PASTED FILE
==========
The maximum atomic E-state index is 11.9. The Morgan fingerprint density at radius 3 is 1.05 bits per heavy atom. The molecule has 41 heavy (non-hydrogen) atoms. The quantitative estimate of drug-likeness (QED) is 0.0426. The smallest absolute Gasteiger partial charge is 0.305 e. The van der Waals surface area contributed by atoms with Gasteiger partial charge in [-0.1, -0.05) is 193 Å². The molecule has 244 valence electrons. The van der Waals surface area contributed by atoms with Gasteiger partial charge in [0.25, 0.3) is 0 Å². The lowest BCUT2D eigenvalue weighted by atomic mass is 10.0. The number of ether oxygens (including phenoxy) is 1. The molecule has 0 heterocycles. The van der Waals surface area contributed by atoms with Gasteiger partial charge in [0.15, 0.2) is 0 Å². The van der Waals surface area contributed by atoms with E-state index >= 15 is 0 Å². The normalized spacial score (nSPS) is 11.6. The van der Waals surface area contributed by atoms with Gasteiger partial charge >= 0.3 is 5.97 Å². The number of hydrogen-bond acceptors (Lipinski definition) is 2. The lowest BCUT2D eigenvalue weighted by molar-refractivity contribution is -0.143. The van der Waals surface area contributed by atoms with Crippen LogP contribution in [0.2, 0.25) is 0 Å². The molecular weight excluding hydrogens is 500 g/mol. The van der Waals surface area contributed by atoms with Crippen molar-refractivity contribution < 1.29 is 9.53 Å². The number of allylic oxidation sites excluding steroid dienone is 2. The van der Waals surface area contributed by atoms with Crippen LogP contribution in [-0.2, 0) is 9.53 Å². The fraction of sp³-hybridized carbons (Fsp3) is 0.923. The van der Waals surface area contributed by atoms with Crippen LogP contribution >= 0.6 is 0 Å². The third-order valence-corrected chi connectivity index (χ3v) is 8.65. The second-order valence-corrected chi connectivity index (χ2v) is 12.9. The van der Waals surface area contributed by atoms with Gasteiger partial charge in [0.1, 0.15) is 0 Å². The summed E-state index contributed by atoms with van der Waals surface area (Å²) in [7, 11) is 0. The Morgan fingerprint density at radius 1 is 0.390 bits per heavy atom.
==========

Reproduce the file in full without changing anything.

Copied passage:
The maximum atomic E-state index is 11.9. The Morgan fingerprint density at radius 3 is 1.05 bits per heavy atom. The molecule has 41 heavy (non-hydrogen) atoms. The quantitative estimate of drug-likeness (QED) is 0.0426. The smallest absolute Gasteiger partial charge is 0.305 e. The van der Waals surface area contributed by atoms with Gasteiger partial charge in [-0.1, -0.05) is 193 Å². The molecule has 244 valence electrons. The van der Waals surface area contributed by atoms with Gasteiger partial charge in [0.25, 0.3) is 0 Å². The lowest BCUT2D eigenvalue weighted by atomic mass is 10.0. The number of ether oxygens (including phenoxy) is 1. The molecule has 0 heterocycles. The van der Waals surface area contributed by atoms with Gasteiger partial charge in [0.15, 0.2) is 0 Å². The van der Waals surface area contributed by atoms with E-state index >= 15 is 0 Å². The normalized spacial score (nSPS) is 11.6. The van der Waals surface area contributed by atoms with Gasteiger partial charge >= 0.3 is 5.97 Å². The number of hydrogen-bond acceptors (Lipinski definition) is 2. The lowest BCUT2D eigenvalue weighted by molar-refractivity contribution is -0.143. The van der Waals surface area contributed by atoms with Crippen LogP contribution in [0.2, 0.25) is 0 Å². The molecular weight excluding hydrogens is 500 g/mol. The van der Waals surface area contributed by atoms with Crippen molar-refractivity contribution < 1.29 is 9.53 Å². The number of allylic oxidation sites excluding steroid dienone is 2. The van der Waals surface area contributed by atoms with Crippen LogP contribution in [-0.2, 0) is 9.53 Å². The fraction of sp³-hybridized carbons (Fsp3) is 0.923. The van der Waals surface area contributed by atoms with Crippen LogP contribution >= 0.6 is 0 Å². The third-order valence-corrected chi connectivity index (χ3v) is 8.65. The second-order valence-corrected chi connectivity index (χ2v) is 12.9. The van der Waals surface area contributed by atoms with Gasteiger partial charge in [0.1, 0.15) is 0 Å². The summed E-state index contributed by atoms with van der Waals surface area (Å²) in [7, 11) is 0. The Morgan fingerprint density at radius 1 is 0.390 bits per heavy atom.